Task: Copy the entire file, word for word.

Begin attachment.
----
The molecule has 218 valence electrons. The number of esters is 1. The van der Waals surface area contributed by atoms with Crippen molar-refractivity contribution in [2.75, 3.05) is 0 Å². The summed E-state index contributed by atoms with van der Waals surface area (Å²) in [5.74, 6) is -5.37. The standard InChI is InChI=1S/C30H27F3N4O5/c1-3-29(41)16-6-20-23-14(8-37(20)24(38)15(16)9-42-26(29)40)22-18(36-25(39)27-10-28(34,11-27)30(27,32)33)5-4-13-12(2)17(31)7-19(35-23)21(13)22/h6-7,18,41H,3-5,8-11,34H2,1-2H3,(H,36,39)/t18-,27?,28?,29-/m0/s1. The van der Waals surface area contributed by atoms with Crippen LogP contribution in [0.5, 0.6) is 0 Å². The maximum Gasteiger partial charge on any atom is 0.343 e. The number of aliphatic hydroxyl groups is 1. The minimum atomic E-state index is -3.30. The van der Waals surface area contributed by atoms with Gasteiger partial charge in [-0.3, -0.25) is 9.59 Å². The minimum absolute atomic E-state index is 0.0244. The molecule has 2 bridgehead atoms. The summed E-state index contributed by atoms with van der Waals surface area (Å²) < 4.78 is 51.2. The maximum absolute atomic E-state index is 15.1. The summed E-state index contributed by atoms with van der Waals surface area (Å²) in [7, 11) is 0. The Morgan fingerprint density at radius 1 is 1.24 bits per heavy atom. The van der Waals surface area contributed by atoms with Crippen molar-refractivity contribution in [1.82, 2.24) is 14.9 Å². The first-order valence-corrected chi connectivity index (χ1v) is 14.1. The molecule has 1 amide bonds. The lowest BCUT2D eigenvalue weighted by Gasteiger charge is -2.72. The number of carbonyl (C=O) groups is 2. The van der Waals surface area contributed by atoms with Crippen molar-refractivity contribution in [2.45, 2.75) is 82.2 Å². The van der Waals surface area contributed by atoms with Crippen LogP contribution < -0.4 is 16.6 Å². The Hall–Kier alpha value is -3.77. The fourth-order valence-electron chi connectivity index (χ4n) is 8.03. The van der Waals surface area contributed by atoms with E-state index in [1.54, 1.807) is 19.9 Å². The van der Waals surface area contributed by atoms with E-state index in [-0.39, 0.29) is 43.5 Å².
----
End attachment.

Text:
The molecule has 218 valence electrons. The number of esters is 1. The van der Waals surface area contributed by atoms with Crippen molar-refractivity contribution in [2.75, 3.05) is 0 Å². The summed E-state index contributed by atoms with van der Waals surface area (Å²) in [5.74, 6) is -5.37. The standard InChI is InChI=1S/C30H27F3N4O5/c1-3-29(41)16-6-20-23-14(8-37(20)24(38)15(16)9-42-26(29)40)22-18(36-25(39)27-10-28(34,11-27)30(27,32)33)5-4-13-12(2)17(31)7-19(35-23)21(13)22/h6-7,18,41H,3-5,8-11,34H2,1-2H3,(H,36,39)/t18-,27?,28?,29-/m0/s1. The van der Waals surface area contributed by atoms with Crippen LogP contribution in [0.5, 0.6) is 0 Å². The maximum Gasteiger partial charge on any atom is 0.343 e. The number of aliphatic hydroxyl groups is 1. The minimum atomic E-state index is -3.30. The van der Waals surface area contributed by atoms with Gasteiger partial charge in [-0.3, -0.25) is 9.59 Å². The minimum absolute atomic E-state index is 0.0244. The molecule has 2 bridgehead atoms. The summed E-state index contributed by atoms with van der Waals surface area (Å²) < 4.78 is 51.2. The maximum absolute atomic E-state index is 15.1. The summed E-state index contributed by atoms with van der Waals surface area (Å²) in [7, 11) is 0. The Morgan fingerprint density at radius 1 is 1.24 bits per heavy atom. The van der Waals surface area contributed by atoms with Crippen molar-refractivity contribution in [1.82, 2.24) is 14.9 Å². The first-order valence-corrected chi connectivity index (χ1v) is 14.1. The molecule has 1 amide bonds. The lowest BCUT2D eigenvalue weighted by Gasteiger charge is -2.72. The number of carbonyl (C=O) groups is 2. The van der Waals surface area contributed by atoms with Crippen molar-refractivity contribution in [2.45, 2.75) is 82.2 Å². The van der Waals surface area contributed by atoms with Crippen LogP contribution < -0.4 is 16.6 Å². The Hall–Kier alpha value is -3.77. The fourth-order valence-electron chi connectivity index (χ4n) is 8.03. The van der Waals surface area contributed by atoms with E-state index in [1.54, 1.807) is 19.9 Å². The van der Waals surface area contributed by atoms with E-state index in [-0.39, 0.29) is 43.5 Å².